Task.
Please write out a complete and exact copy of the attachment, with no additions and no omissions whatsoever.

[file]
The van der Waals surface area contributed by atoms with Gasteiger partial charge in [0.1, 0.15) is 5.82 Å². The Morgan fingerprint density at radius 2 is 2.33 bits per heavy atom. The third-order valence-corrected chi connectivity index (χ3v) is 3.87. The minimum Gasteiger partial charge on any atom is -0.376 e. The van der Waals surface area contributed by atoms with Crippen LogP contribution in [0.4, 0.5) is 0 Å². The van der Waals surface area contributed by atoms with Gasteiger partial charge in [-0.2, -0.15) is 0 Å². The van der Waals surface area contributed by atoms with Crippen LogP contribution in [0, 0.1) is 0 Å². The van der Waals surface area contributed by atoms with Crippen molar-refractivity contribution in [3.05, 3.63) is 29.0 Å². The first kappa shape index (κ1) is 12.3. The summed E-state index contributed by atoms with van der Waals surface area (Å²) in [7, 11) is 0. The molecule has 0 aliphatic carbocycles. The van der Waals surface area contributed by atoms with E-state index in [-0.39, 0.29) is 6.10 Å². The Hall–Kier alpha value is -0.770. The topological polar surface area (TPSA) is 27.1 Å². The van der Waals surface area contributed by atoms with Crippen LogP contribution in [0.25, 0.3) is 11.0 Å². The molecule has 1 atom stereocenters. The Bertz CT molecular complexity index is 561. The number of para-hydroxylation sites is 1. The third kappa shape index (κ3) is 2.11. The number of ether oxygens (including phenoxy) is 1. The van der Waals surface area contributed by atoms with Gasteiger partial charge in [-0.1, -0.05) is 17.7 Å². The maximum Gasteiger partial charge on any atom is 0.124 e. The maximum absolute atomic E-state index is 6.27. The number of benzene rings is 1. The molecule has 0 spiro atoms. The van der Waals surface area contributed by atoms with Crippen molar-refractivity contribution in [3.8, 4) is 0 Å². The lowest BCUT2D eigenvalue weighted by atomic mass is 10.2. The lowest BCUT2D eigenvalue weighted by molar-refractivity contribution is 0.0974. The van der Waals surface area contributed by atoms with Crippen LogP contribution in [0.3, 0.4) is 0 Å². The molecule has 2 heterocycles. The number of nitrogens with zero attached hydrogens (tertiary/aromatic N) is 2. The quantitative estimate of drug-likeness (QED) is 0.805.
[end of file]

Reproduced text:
The van der Waals surface area contributed by atoms with Gasteiger partial charge in [0.1, 0.15) is 5.82 Å². The Morgan fingerprint density at radius 2 is 2.33 bits per heavy atom. The third-order valence-corrected chi connectivity index (χ3v) is 3.87. The minimum Gasteiger partial charge on any atom is -0.376 e. The van der Waals surface area contributed by atoms with Crippen LogP contribution in [0.4, 0.5) is 0 Å². The van der Waals surface area contributed by atoms with Gasteiger partial charge in [-0.2, -0.15) is 0 Å². The van der Waals surface area contributed by atoms with Crippen LogP contribution in [0, 0.1) is 0 Å². The van der Waals surface area contributed by atoms with Crippen molar-refractivity contribution in [3.05, 3.63) is 29.0 Å². The first kappa shape index (κ1) is 12.3. The summed E-state index contributed by atoms with van der Waals surface area (Å²) in [7, 11) is 0. The molecule has 0 aliphatic carbocycles. The van der Waals surface area contributed by atoms with E-state index in [-0.39, 0.29) is 6.10 Å². The Hall–Kier alpha value is -0.770. The topological polar surface area (TPSA) is 27.1 Å². The van der Waals surface area contributed by atoms with Crippen LogP contribution in [0.25, 0.3) is 11.0 Å². The molecule has 1 atom stereocenters. The Bertz CT molecular complexity index is 561. The number of para-hydroxylation sites is 1. The third kappa shape index (κ3) is 2.11. The number of ether oxygens (including phenoxy) is 1. The van der Waals surface area contributed by atoms with Gasteiger partial charge in [-0.1, -0.05) is 17.7 Å². The maximum Gasteiger partial charge on any atom is 0.124 e. The maximum absolute atomic E-state index is 6.27. The number of benzene rings is 1. The molecule has 0 spiro atoms. The van der Waals surface area contributed by atoms with Crippen molar-refractivity contribution in [3.8, 4) is 0 Å². The lowest BCUT2D eigenvalue weighted by atomic mass is 10.2. The lowest BCUT2D eigenvalue weighted by molar-refractivity contribution is 0.0974. The van der Waals surface area contributed by atoms with Crippen LogP contribution in [0.3, 0.4) is 0 Å². The molecule has 2 heterocycles. The number of nitrogens with zero attached hydrogens (tertiary/aromatic N) is 2. The quantitative estimate of drug-likeness (QED) is 0.805.